The ACLU vs. American Liberty

by | Jul 24, 2002 | POLITICS

The American Civil Liberties Union recently released a white paper admitting that it is not particularly concerned with defending free speech. But not to worry, this does not make the ACLU purposeless: according to the paper, the leaders in the ACLU derive just as much pleasure from the hatred of success and abolition of property […]

The American Civil Liberties Union recently released a white paper admitting that it is not particularly concerned with defending free speech. But not to worry, this does not make the ACLU purposeless: according to the paper, the leaders in the ACLU derive just as much pleasure from the hatred of success and abolition of property rights as younger thugs get from kicking puppies.

The white paper is titled, “No Competition: How Monopoly Control of the Broadband Internet Threatens Free Speech,” although after reading the first three paragraphs it is obvious that the ACLU does not even understand the meaning of the concept “free speech.” The goal of the white paper is, presumably, to convince the US government to impose much stricter (not to say draconian) regulations on the cable industry as it begins to offer broadband Internet services (i.e., cable modems). In a pathetically sophomoric attempt to justify its position, the ACLU threw the phrase “freedom of speech” into one of the introductory sentences, and then proceeded to talk about the wonders of the Internet. The ACLU’s “argument,” to use the term loosely, is that “liberties such as freedom of speech are of no value if the forums where such rights are commonly exercised are not themselves free.”

That sounds cute, but there are two ugly problems with it. First, from what should these “forums” be “free?” The ACLU does not answer. One might think that the obvious answer is that they should be free from government intervention; from the coercive influence of men with guns setting arbitrary rules about the operation and use of such forums. But the ACLU goes on to argue *for* government intervention, so that cannot be the intended answer. Perhaps the ACLU is seeking a freedom of a different kind: perhaps the ACLU is hoping that the government can use laws and guns to change the landscape of these forums; to give people and companies more or less (or different) access to the Internet than they would have otherwise deserved on the open (free) market. But arguing for such a “freedom” from reality is hardly sane, and trying to tie it to freedom of speech is dishonest at best. The only alternative is that the ACLU means something different altogether. Perhaps it means “free” as in “costs nothing,” but then the freedom of speech could not exist unless publishers published anything that anyone wanted at no cost, and television stations gave air time to whomever wanted it in any quantity they wanted, also at no cost. Even the ACLU could not be that stupid, could it?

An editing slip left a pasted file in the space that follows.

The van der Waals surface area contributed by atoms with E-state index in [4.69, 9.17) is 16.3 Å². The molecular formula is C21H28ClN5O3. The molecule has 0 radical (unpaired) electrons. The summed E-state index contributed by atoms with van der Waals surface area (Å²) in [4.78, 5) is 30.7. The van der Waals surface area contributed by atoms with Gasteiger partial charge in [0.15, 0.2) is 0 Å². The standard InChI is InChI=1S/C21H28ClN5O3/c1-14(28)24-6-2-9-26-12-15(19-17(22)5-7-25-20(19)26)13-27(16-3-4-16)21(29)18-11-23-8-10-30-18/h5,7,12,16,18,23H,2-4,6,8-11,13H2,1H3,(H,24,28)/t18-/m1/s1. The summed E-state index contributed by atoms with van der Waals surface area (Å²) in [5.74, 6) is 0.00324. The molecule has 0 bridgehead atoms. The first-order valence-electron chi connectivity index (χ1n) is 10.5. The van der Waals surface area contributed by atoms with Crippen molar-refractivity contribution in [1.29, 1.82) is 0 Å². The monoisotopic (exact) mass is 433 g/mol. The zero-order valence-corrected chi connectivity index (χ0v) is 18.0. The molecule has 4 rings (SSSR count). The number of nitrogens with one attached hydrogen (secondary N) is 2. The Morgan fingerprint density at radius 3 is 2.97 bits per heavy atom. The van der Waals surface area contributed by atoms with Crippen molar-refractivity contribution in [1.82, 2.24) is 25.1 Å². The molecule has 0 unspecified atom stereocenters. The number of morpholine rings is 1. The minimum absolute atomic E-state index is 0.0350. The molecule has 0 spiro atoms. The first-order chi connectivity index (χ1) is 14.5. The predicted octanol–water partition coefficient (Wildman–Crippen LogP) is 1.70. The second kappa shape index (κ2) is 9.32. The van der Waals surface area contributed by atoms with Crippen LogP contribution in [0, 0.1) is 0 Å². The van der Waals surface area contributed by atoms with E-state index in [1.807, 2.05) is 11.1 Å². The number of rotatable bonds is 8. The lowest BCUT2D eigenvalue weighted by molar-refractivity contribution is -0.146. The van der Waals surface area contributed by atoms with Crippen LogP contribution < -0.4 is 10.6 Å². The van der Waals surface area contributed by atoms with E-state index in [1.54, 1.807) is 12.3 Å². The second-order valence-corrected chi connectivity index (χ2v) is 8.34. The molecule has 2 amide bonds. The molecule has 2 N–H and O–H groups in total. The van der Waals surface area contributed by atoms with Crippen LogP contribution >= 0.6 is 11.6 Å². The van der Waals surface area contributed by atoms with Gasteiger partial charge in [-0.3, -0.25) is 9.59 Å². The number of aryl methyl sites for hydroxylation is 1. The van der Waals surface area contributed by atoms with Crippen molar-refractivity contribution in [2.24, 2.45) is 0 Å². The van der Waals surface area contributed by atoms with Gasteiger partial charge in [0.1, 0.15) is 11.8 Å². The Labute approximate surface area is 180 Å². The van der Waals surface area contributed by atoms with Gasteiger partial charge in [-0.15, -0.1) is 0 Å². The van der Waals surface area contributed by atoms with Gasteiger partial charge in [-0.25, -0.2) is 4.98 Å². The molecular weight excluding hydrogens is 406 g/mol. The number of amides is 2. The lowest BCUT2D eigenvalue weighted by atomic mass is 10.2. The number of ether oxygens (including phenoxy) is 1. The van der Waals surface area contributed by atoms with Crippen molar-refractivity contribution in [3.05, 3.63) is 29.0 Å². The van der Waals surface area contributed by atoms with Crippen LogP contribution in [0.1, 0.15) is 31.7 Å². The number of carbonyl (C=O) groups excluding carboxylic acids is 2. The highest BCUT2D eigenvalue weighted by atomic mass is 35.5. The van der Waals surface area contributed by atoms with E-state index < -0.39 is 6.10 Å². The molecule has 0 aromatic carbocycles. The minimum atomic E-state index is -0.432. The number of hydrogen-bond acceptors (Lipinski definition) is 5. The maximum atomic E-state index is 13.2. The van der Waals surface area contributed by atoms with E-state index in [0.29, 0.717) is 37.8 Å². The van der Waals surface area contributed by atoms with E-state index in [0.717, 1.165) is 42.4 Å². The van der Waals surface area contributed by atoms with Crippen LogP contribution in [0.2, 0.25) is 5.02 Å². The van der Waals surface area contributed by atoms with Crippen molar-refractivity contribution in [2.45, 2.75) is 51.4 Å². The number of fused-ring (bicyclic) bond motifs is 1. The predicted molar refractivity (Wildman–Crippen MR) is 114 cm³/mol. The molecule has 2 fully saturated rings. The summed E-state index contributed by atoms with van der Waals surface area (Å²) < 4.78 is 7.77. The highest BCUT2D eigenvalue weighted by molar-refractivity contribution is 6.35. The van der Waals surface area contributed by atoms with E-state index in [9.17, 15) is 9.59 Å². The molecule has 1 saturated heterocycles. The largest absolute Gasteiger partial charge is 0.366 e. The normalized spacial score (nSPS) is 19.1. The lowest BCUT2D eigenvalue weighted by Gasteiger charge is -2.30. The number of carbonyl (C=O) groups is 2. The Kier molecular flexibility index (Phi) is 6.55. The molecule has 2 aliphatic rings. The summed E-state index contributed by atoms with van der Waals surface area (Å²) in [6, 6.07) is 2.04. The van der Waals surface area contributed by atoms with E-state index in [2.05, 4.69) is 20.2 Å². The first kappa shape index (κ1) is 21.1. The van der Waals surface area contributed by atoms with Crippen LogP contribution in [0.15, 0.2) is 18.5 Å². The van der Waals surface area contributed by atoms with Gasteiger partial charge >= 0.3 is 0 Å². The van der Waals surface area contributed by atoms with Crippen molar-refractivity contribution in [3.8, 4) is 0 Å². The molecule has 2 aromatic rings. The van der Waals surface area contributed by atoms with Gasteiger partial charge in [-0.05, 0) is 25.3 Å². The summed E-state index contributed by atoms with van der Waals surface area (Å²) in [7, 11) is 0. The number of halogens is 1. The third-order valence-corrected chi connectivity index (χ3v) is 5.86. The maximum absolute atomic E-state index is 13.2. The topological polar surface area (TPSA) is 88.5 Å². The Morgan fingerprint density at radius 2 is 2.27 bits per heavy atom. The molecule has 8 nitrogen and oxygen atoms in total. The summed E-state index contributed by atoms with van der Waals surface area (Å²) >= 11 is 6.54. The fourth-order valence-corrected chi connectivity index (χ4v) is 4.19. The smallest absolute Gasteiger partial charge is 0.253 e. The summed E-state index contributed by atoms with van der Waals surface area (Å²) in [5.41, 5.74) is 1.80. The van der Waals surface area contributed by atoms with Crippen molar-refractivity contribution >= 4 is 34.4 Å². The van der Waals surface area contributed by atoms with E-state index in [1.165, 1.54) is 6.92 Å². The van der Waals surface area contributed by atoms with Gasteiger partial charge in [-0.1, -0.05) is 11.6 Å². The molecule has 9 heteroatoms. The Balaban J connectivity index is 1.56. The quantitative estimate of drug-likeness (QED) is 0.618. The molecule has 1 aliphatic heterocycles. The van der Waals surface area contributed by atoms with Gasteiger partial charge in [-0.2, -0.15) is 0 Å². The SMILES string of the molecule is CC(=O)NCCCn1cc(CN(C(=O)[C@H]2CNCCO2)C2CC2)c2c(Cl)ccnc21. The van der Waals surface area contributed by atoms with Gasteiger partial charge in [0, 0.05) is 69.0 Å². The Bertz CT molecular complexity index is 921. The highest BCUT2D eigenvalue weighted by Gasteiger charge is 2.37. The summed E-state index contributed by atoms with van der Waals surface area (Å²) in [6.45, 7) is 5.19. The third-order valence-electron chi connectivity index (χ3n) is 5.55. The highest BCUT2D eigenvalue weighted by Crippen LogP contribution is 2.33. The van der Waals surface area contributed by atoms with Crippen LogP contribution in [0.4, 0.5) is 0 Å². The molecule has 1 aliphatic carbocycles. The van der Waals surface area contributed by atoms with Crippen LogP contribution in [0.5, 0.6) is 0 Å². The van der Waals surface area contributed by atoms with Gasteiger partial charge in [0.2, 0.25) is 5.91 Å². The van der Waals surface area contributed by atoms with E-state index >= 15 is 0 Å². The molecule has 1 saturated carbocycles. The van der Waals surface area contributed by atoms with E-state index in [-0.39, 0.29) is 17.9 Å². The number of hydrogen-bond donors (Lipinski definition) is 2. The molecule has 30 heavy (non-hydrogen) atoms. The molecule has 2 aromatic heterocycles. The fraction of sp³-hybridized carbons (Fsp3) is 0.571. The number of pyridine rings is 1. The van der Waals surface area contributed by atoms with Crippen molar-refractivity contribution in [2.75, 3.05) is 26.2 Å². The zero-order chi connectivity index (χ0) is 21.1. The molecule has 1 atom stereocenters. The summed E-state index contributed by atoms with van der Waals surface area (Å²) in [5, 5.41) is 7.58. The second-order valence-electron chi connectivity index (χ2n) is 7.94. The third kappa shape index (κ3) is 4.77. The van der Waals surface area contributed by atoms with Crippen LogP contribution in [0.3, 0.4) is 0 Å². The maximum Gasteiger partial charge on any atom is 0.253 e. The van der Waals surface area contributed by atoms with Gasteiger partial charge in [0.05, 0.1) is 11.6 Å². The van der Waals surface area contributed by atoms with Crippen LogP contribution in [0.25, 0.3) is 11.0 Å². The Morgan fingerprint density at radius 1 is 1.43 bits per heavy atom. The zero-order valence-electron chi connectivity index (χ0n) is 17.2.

The second major problem with the ACLU’s argument stems from a complete inability to understand what “freedom of speech” means. The “freedom of speech” that the ACLU is referring to is identified by the first amendment to the Constitution, which reads, “Congress shall make no law…abridging the freedom of speech, or of the press.” It guarantees that the government will not *prohibit* citizens from saying (or writing) whatever they want. It does *not* say that the government will make laws forcing other people to listen to them, or forcing other people to publish their words in newspaper articles, books, television, or even on the Internet. If you cannot afford your own printing press, then you’ll have to convince someone who owns one to publish your work. If you have written a book about the psychological benefits of eating warts from dead lab mice, you will probably have to pay someone to publish it. If you’ve discovered the cure for cancer and you’ve written an article about it, someone will probably pay you for it. If you can afford a computer and you can afford to pay for a wire that connects your computer to everyone else’s computer, great–enjoy all of the free porn the Internet has to offer. If you can’t, then you’ll have to stick to magazines. That’s life, and the “freedom of speech” entitles you to complain about it all you want, but nothing more.

If only the ACLU understood that.

With nothing but a horribly flawed argument as a foundation, the rest of the ACLU white paper on broadband Internet access avoids discussion of free speech wherever possible. Instead, it describes “5 points” in which it praises the Internet and denounces the cable television industry, but it does not even do that very well.

The first of these points is that “the Internet has succeeded because it is open.” Although the ACLU does not define “success” in this context, it is reasonable to assume that what it means is that the Internet: 1) Exists, 2) Is popular, and 3) contains relatively unregulated content (in other words, the government has kept its “freedom of speech” promise). On the other hand, the ACLU is perfectly clear about what it means by the word “open,” although it is not a definition that one might expect. When the ACLU says, “open,” it means, believe it or not: *regulated* by common carriage restrictions imposed on the telephone network. In other words, the first point, “the Internet has succeeded because it is open” means: the Internet exists, is popular, and remains free of government censorship because the underlying phone network by which most users connect to it is regulated by common carriage restrictions.

Certainly, one must concede that the Internet might look *different* if the phone networks were not heavily regulated, but would it cease to exist? No, of course not. Would it be less popular? Perhaps, although it may be more popular among groups who use it for one purpose, and less popular among those who use it for another–it is hard to say either way. Would the government suddenly start writing laws to inhibit free speech? Probably not–the government could do that tomorrow if it wanted to, and there is no reason to think that its own regulation of the phone networks is somehow preventing it from violating the right to freedom of speech.